Hope this helps.

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"Great climb" is one where I enjoy the entire day, have no epics, and get home in one piece.

 

Agreed, it is not a climb I would do every year, but I would do it again. It is close to Seattle (so doesn't take 4 hours of driving for a one day route.) It is a prominent peak over I-90 in that you see it every time. It had a little bit of everything; fun and exposed 3-4th class scrambling, couple of fun pitches on solid rock, incredible views, good approach and okay decent (a little bush-whacking, but not too much.)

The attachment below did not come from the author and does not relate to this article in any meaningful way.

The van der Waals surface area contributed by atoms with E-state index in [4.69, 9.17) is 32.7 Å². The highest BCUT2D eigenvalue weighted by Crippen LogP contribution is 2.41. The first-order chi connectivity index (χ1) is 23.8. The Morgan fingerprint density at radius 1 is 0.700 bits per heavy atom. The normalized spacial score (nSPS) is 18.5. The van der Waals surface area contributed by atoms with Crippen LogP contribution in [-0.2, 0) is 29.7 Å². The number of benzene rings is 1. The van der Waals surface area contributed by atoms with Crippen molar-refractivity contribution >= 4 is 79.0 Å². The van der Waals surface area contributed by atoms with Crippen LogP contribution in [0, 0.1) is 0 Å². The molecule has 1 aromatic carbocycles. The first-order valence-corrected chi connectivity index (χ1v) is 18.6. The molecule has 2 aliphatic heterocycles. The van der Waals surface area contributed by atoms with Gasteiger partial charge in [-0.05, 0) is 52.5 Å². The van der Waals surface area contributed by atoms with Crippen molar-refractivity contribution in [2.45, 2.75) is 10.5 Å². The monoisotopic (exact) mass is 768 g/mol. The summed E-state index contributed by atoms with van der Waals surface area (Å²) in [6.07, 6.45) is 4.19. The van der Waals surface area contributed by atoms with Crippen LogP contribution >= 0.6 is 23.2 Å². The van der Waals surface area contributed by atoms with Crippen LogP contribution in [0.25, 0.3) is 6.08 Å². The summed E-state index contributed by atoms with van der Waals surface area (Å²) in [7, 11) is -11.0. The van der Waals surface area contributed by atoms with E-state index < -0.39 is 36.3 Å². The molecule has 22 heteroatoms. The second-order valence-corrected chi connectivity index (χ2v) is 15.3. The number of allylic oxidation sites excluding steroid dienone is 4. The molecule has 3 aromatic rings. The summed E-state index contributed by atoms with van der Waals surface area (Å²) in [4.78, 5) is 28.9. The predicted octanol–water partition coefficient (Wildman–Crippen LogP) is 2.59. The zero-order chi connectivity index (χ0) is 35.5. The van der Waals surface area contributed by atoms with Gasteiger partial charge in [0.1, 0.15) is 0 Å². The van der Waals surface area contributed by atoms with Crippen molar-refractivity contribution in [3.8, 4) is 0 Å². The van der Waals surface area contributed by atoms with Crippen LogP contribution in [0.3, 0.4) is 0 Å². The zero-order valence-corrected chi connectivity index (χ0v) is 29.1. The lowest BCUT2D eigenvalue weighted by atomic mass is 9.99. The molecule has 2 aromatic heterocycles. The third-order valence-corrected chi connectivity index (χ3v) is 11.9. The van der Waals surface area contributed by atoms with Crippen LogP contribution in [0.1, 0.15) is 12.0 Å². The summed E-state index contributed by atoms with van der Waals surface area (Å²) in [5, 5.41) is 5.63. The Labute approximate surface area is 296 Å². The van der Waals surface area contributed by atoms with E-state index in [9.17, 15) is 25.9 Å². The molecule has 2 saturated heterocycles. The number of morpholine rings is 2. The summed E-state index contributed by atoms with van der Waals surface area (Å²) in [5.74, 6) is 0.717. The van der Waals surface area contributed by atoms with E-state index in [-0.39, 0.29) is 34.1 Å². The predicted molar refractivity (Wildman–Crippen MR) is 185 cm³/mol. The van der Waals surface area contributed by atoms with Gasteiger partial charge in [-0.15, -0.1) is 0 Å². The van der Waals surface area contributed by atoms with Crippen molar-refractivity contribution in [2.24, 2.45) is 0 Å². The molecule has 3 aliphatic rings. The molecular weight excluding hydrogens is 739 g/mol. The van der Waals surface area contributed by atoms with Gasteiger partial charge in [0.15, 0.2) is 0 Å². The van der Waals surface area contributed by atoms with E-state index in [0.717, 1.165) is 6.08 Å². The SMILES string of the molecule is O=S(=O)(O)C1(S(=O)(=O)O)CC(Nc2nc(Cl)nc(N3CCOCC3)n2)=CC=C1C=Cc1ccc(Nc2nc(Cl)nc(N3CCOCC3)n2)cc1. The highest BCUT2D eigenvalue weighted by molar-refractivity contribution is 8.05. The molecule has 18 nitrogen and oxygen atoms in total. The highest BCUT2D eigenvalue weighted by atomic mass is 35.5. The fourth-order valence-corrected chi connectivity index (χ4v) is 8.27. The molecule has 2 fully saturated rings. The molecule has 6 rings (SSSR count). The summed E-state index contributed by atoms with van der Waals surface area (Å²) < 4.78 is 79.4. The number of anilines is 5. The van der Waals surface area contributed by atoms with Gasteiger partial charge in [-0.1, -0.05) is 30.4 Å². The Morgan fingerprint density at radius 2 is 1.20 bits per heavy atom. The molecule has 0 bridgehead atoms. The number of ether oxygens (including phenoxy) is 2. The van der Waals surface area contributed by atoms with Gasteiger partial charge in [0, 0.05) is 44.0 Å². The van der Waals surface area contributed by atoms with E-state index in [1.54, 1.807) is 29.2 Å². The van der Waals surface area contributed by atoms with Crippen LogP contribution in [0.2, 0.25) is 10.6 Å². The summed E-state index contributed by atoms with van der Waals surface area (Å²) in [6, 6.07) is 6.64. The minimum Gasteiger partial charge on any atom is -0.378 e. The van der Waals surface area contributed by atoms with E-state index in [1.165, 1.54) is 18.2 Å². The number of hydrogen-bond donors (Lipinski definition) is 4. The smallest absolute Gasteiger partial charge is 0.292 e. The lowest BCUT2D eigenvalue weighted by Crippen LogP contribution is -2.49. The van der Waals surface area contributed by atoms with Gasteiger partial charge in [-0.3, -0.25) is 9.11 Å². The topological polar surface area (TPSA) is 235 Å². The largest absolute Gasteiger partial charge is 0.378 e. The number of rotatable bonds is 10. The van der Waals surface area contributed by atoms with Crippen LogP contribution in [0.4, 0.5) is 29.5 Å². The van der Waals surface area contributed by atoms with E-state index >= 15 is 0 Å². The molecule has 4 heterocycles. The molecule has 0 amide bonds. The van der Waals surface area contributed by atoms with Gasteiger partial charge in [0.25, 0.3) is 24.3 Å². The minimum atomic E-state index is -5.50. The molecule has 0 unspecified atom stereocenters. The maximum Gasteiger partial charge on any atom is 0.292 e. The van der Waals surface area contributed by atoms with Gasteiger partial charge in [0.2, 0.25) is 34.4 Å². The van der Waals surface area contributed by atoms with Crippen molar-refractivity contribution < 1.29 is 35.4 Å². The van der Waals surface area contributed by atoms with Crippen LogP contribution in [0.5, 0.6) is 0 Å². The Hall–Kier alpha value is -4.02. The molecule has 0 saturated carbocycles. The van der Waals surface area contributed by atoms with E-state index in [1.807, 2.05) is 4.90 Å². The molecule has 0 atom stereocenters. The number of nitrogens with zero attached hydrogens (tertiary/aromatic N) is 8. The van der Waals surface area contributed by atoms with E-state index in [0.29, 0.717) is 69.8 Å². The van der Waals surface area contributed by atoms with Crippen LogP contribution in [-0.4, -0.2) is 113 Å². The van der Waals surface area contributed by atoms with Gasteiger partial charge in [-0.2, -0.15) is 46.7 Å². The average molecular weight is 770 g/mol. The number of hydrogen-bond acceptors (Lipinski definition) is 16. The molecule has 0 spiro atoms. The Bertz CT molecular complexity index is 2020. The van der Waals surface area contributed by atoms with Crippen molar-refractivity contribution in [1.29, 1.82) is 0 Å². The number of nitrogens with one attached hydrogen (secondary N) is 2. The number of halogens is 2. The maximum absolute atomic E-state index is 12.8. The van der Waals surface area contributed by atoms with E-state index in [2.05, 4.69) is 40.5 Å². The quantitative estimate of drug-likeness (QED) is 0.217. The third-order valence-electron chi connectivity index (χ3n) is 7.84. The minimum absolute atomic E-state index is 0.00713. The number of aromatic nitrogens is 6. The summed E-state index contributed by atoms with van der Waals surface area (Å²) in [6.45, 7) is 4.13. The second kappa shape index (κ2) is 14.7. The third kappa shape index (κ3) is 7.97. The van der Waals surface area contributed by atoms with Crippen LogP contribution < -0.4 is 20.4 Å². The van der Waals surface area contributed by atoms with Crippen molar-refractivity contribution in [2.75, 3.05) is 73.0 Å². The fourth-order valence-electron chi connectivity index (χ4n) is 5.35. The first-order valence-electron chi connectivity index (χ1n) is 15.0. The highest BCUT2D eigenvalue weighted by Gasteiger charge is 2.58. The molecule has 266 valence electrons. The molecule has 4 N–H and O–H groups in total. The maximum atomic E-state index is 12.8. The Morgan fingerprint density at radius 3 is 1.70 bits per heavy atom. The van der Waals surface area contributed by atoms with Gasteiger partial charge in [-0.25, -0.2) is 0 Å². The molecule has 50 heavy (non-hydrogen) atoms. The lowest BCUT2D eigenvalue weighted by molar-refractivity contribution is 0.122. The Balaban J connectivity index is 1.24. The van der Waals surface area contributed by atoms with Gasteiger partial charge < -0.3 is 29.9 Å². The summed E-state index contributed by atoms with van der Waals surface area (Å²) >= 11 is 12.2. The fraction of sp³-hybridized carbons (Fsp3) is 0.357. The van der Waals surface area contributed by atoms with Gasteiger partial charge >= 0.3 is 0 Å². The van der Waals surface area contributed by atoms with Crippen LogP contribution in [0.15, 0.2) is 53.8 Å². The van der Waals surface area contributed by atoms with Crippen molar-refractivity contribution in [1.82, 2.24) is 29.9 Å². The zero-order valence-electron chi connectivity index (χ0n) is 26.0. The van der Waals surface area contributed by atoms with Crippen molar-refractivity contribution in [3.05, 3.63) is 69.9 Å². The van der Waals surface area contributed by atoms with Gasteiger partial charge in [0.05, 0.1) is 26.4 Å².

It is just hard enough to make you think, especially with several hundred feet of air below you, but not hard enough to need 5.l1 skills or a new pair of underwear. At no point did I think "I am going to die today." (I am getting too old for those type of routes.) It has a definite alpine feel to it and technical enough that you feel like you are actually climbing a peak.

 

Hope this helps.

 

The after work factor on this route is sweet!

 

 

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Nice TR. Sounded like a fun day. I'm told the steep crack directly above lunch ledge is a good variation. Anyone know about that?

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Nice TR. Sounded like a fun day. I'm told the steep crack directly above lunch ledge is a good variation. Anyone know about that?